Starbucks has been embroiled in controversies from inappropriate staff manners to price hikes. Whether it will retain the lead in the Chinese coffee shop market remains a heated discussion. Meanwhile, domestic chains such as Luckin, Seesaw, and Manner have seen rapid development and gained financial injections from investors.
Due to the sector’s rapid expansion, everyone now wants a piece from the action — including “outsiders.” China Post opened its first coffee house named “Post Coffee” on Valentine’s Day. A few days later, Goubuli, a long-established food firm from Tianjin, formally established a company named Gao Leya Coffee Food (Tianjin) Co., Ltd.
As the industry has become more competitive and sophisticated, leading high-end players are also diving in like Blue Bottle Coffee, which opened its first store in the mainland last month. Given such developments, how did this vast market come into being? And how have luxury brands leveraged this opportunity?
Not just Starbucks
In 1999, Starbucks opened its first Chinese store in Beijing. With the goal of building its brick-and-mortar outlets as “The Third Place”(Starbucks is a third place between home and the workplace where people can relax), the company ran at a heavy loss for nine years in China. After much time and effort, it has managed to establish a high-end and professional image in China, and retain its leading position in the country’s premium coffee trade.
While the mainstream had remained untouched until Starbucks’ Beijing debut, the brand Luckin played a significant role in warming up the coffee sector and making the drink a habit around the country. Since 2018, Luckin has focused on its store expansion and consumer subsidies. Declaring its intention to “educate the market with 1 billion CNY” ($157 million), the retailer has successfully become the number one alternative to Starbucks.
In this, Luckin has done an excellent job. According to Euromonitor, in 2018, the average consumption per capita in the Chinese mainland was 4.7 cups. This number rose to 9 in 2021, as reported by Deloitte’s White Paper on China’s Fresh Coffee Industry. More importantly, in the first- and second-tier cities, where the drink has become a habit for many, an average of 300 cups of coffee are consumed per year, which is as many as those in a more sophisticated coffee market. Coffee is no longer just trendy — it’s a part of the daily routine.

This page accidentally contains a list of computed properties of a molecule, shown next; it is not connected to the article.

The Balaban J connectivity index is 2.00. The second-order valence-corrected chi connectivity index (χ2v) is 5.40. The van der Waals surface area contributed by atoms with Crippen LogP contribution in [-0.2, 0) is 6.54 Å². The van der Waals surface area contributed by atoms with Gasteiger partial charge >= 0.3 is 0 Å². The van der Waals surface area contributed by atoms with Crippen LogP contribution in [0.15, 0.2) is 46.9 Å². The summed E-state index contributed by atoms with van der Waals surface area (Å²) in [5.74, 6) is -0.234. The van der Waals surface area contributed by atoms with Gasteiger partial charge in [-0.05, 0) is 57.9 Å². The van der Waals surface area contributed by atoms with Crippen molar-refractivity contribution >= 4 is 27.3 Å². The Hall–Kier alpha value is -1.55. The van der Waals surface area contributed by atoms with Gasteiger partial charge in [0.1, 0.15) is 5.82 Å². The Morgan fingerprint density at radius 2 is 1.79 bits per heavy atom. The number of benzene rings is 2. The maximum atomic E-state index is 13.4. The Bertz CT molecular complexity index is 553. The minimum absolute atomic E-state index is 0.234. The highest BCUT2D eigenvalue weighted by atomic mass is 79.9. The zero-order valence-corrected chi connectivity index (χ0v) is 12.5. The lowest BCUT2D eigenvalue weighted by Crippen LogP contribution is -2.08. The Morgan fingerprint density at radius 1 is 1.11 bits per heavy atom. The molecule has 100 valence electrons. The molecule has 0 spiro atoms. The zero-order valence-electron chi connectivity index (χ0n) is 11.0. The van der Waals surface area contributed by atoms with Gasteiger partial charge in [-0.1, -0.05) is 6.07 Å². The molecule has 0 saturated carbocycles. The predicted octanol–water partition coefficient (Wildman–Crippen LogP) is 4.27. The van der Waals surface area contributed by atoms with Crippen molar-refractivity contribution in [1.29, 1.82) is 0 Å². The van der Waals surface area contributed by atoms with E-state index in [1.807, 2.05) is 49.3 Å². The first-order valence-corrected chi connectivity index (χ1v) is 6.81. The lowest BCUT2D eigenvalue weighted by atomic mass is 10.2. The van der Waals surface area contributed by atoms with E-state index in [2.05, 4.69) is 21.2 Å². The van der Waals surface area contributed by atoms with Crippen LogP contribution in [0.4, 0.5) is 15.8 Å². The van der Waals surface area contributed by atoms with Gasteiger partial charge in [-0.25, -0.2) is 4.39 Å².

With changes in the diet of Chinese consumers and the increasing popularity of the beverage, the local coffee business is now experiencing accelerated development. According to iiMedia Research, the industry was worth $60 billion (381.7 billion RMB) in 2021, with an estimated 27.2 percent yearly increase. In 2025, the market value is expected to reach $157 billion (1,000 billion RMB).
A dynamic, segmented Coffee Market
Last month, Blue Bottle Coffee, also known as “the Apple of coffee,” officially entered the Chinese arena. According to local media, on the day of the opening, people were spending as long as six hours queuing, while scalpers were reselling a $6.5 (42 RMB) iced latte at $15.7 (100 RMB).
As a pioneer of “the third wave coffee” (which refers to a movement in marketing that emphasizes high quality), Blue Bottle Coffee will inevitably find itself facing competition with the artisanal brands that have been in the mainland for years, including % Arabica, Peet’s, and Starbucks. Their target customers: loyal coffee lovers who are less price-sensitive and attach great importance to the quality of beans and coffee house vibes.